Types of Chimneys Every Homeowner Should Know About

Today, you’ll probably see most houses have fireplaces and chimneys installed within them to keep them comfortable and warm, particularly in the winter season.

A chimney is a tunnel-like channel, which helps disperse or transfer smoke, flue gasses, and heat from fireplaces and stoves into the atmosphere. Chimneys redirect all the unwanted smoke and fumes into the open without releasing or spreading it inside your living space. With this critical role, it is necessary that you contact Chimney Sweep Long Island specialists to keep your chimney in good condition. 

From an aesthetic and architectural point of view, chimneys serve a crucial function as aside from looking nice, they also make beautifully constructed homes look complete. 

Types of Chimneys

Aside from the conventional brick chimneys that you’re used to seeing and hearing, there are many different chimney types found in multiple households. Some of the standard and most popular types of chimneys include:

roof tiles, brick chimney, a bird perched on the roof

Masonry Chimneys

Masonry Chimneys are considered the standard chimney type, typically built with cement, bricks, stone, blocks, or mortar. These chimneys are often accompanied by masonry fireplaces—simple indented walls where you generate fire on wood logs.

All the smoke and heat passes up the roof through a tunnel-like channel and then into the atmosphere. An impressive feature of masonry chimneys is that the bricks used in their construction can usually absorb heat, which comes in handy, especially in the winter since some of the heat absorbed radiates to other areas and keeps them warm.

Mason chimneys can last as long as your house as they’re very durable, but you must ensure regular cleaning, proper maintenance, and use the appropriate accessories. However, this type of chimney needs a super solid and concrete foundation during construction, as it usually weighs about 6 to 7 tons.

Metal Chimneys

Metal chimneys are pretty similar to masonry chimneys, save for the fact that they take up lots of space, and the bigger versions may cost more than the latter chimney type. In addition, their aesthetic value isn’t as much as the of masonry chimneys.

Metal chimneys can either be double or triple-walled and are usually enclosed within a variety of casing types. They are often encircled within a sided frame, a masonry chimney case, or even a whole wooden structure to boost their appeal and aesthetic value.

Factory-Built/ Prefabricated Chimneys

Factory-built or prefabricated chimneys are more of the modern chimney types you will find in most modern houses. Their design is trendy and new and also comes with considerably innovatively designed fireplaces.

These chimneys received their name due to two main reasons. Firstly, the fireplace of this type of chimney is a firebox fabricated from shoot metals. Secondly, they are constructed or manufactured in factories before being sent to the homes or buildings where they’ll be installed. However, one essential thing to consider before installing factory-built or prefabricated chimneys is that its fireplace doesn’t fit all types of chimneys.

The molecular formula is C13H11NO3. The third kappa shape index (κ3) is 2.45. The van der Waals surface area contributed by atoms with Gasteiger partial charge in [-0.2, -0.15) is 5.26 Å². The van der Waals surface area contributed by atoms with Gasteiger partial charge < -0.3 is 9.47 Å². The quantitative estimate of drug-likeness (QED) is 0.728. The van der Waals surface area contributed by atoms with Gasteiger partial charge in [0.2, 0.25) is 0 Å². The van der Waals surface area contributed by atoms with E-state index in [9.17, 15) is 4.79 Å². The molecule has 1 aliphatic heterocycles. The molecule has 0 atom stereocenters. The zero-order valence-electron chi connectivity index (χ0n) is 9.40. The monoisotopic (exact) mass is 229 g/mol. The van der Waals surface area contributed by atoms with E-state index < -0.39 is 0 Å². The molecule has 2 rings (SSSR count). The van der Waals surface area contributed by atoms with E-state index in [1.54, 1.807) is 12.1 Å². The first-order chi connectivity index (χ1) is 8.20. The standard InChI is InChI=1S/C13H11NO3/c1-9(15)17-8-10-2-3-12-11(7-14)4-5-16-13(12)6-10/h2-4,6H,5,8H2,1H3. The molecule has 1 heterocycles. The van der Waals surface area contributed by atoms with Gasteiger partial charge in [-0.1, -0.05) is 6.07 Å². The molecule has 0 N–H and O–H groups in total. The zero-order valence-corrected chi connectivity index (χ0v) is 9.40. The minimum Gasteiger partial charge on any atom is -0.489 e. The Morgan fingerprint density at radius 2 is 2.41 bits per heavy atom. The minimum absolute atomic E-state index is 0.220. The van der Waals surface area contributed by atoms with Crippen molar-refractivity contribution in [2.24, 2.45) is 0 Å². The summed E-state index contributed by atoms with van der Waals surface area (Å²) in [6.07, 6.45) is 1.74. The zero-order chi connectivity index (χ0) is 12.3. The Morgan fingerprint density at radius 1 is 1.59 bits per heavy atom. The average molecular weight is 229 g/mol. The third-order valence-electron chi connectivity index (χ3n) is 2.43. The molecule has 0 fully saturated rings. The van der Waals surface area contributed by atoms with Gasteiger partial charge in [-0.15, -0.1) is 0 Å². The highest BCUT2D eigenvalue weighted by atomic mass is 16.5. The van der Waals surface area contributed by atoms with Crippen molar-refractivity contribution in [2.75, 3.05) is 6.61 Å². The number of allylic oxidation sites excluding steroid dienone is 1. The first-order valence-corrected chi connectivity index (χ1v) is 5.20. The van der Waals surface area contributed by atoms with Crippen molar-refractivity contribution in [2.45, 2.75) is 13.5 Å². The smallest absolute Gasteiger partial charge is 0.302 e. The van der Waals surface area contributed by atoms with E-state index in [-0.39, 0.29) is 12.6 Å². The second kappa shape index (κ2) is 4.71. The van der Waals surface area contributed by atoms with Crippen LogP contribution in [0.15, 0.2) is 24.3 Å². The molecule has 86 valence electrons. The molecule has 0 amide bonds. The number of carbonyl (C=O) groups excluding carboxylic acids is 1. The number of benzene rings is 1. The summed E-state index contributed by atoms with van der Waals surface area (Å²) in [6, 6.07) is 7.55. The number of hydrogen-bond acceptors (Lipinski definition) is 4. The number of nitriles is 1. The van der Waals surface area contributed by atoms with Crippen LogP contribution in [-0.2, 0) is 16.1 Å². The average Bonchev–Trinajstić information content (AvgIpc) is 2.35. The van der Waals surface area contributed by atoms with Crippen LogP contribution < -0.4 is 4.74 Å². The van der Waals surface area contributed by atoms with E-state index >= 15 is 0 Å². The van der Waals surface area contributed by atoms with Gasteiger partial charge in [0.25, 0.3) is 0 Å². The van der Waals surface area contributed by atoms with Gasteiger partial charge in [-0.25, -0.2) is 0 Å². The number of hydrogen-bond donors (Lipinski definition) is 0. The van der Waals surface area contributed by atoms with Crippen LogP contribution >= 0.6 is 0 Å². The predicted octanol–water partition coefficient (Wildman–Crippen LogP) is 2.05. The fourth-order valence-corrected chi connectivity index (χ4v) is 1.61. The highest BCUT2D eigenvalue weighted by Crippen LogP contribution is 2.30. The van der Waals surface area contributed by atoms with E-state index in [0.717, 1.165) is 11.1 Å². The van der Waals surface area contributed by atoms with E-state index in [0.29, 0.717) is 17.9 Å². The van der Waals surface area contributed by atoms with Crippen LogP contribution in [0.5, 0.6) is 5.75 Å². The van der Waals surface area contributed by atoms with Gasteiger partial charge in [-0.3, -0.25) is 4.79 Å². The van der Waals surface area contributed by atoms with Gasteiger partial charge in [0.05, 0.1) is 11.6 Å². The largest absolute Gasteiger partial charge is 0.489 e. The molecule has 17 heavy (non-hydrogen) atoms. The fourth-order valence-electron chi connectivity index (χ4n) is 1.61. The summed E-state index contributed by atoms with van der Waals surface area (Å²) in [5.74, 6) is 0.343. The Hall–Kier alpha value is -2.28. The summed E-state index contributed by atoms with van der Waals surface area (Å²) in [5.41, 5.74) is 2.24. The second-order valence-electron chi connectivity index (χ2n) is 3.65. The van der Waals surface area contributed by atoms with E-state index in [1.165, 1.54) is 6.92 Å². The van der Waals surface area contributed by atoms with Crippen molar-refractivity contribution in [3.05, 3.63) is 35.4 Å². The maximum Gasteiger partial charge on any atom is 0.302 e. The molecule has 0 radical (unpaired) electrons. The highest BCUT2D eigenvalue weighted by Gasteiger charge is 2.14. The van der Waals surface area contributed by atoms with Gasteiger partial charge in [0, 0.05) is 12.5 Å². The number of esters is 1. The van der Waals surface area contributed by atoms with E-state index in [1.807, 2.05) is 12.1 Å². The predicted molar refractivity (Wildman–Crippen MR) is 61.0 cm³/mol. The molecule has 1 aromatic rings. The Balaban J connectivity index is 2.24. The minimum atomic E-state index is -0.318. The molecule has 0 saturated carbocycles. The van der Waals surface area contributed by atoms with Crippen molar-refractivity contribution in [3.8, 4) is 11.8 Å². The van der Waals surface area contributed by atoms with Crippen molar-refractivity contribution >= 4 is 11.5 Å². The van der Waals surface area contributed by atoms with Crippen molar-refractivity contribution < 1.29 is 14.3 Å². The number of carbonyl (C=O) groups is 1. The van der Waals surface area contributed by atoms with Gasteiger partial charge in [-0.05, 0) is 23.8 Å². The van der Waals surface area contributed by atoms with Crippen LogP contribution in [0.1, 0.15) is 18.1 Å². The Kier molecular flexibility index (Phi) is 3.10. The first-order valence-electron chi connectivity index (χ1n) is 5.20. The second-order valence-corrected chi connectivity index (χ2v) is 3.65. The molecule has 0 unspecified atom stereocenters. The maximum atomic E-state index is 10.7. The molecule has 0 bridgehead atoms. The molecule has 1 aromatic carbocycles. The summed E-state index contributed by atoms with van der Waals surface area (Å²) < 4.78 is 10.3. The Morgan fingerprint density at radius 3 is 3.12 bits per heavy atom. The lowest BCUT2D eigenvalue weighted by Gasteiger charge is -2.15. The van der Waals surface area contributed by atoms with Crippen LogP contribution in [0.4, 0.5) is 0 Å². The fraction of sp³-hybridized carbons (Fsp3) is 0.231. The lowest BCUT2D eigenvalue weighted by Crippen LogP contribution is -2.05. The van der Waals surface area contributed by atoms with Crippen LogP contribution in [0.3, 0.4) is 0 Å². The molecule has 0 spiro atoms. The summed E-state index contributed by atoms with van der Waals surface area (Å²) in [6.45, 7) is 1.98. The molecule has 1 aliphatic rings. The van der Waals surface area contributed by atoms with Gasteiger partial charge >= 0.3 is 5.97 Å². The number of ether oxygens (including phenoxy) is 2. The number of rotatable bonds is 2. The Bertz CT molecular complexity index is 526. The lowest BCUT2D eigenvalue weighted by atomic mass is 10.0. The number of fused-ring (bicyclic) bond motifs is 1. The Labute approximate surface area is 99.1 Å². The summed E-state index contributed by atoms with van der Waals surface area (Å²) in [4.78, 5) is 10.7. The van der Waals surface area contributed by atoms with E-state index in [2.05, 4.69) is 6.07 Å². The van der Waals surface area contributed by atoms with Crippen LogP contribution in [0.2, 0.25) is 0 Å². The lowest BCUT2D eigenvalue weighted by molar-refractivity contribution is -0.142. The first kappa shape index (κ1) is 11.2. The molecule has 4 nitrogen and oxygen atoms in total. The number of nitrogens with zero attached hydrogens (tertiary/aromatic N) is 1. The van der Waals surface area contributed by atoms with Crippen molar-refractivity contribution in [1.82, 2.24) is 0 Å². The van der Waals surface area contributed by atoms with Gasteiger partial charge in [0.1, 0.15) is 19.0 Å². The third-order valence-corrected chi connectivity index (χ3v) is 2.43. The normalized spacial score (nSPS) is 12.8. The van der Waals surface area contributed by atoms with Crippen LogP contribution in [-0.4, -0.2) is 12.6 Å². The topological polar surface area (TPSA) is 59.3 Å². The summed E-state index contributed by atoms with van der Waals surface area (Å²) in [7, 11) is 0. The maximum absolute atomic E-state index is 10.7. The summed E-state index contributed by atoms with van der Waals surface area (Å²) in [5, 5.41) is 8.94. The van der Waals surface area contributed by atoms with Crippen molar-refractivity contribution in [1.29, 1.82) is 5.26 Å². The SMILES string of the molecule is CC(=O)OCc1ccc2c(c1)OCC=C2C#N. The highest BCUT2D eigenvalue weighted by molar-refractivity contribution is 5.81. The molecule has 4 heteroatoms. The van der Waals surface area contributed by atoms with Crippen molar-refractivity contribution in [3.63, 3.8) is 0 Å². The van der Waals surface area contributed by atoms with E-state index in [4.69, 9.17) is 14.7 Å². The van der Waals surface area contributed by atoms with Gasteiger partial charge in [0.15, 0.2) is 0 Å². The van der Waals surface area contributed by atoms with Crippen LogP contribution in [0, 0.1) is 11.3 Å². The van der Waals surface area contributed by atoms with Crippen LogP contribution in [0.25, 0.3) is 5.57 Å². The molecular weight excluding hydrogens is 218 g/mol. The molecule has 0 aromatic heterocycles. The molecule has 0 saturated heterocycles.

Factory-built chimneys can be an excellent choice, especially if you fancy a modern-looking design that will suit your home and also one that won’t leave you broke. Since this chimney type is easy to install and provides more freedom to homeowners in choosing their creative design, it’s a pretty popular option among them.

However, there is a major drawback to prefabricated chimneys— they aren’t very durable and will most likely not last you a lifetime. Even with regular cleaning and maintenance, the chimney parts of these factory-built or prefabricated chimneys will inevitably start aging, and you may be required to fix or replace them.

Fireplace Insert Chimneys

This type of fireplace chimney uses fireplace inserts, which are typically special types of wood stoves. They are specifically designed to fit perfectly in an open masonry fireplace. The stove is connected directly to the chimney top through the aid of a stainless steel liner system. These inserts are often inserted into an already existing masonry fireplace and are further attached to the chimney and the flue pointing outside.

Freestanding Stove Chimneys

Freestanding stove chimneys are a stove chimney type in which a freestanding stove is installed or inserted into a custom-built chimney. The type of chimney worked here can either be one of the prefabricated factory-built metal chimneys or masonry chimneys. Also, the chimneys are properly tested for their ability to be used alongside wood-burning appliances.

Wood-Burning Stove Chimneys

This type of chimney is possibly one of the most ancient types of chimneys commonly used in the 1800s. Wood-burning stove chimneys, as its name implies, burn wood to generate heat. They also include a stovepipe, which extends from the chimney’s base.

A lot of people confuse this chimney type with masonry chimneys when, on the contrary, they are totally different. The difference is that one can’t have the stovepipe directly through the roof in the latter’s case.

Interestingly enough, as ancient as wood-burning stove chimneys are, they seem to be making a comeback in the present times, given how energy cost is high.